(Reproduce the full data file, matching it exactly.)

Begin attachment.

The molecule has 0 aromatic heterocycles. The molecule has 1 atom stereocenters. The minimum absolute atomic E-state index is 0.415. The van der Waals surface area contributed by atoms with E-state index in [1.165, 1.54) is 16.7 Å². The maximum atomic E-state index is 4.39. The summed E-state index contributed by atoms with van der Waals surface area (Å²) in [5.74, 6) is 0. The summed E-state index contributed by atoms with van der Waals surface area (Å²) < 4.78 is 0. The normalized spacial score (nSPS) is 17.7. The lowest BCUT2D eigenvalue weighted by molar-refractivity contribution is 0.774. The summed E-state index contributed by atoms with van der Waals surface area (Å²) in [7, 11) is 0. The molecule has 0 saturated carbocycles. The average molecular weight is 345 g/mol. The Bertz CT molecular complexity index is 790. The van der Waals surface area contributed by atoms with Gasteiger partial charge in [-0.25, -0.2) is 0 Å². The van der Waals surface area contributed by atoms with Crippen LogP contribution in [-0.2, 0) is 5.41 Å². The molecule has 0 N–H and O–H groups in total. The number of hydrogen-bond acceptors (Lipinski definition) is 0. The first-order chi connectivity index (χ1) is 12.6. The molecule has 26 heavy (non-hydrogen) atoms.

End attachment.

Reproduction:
The molecule has 0 aromatic heterocycles. The molecule has 1 atom stereocenters. The minimum absolute atomic E-state index is 0.415. The van der Waals surface area contributed by atoms with E-state index in [1.165, 1.54) is 16.7 Å². The maximum atomic E-state index is 4.39. The summed E-state index contributed by atoms with van der Waals surface area (Å²) in [5.74, 6) is 0. The summed E-state index contributed by atoms with van der Waals surface area (Å²) < 4.78 is 0. The normalized spacial score (nSPS) is 17.7. The lowest BCUT2D eigenvalue weighted by molar-refractivity contribution is 0.774. The summed E-state index contributed by atoms with van der Waals surface area (Å²) in [7, 11) is 0. The molecule has 0 saturated carbocycles. The average molecular weight is 345 g/mol. The Bertz CT molecular complexity index is 790. The van der Waals surface area contributed by atoms with Gasteiger partial charge in [-0.25, -0.2) is 0 Å². The van der Waals surface area contributed by atoms with Crippen LogP contribution in [-0.2, 0) is 5.41 Å². The molecule has 0 N–H and O–H groups in total. The number of hydrogen-bond acceptors (Lipinski definition) is 0. The first-order chi connectivity index (χ1) is 12.6. The molecule has 26 heavy (non-hydrogen) atoms.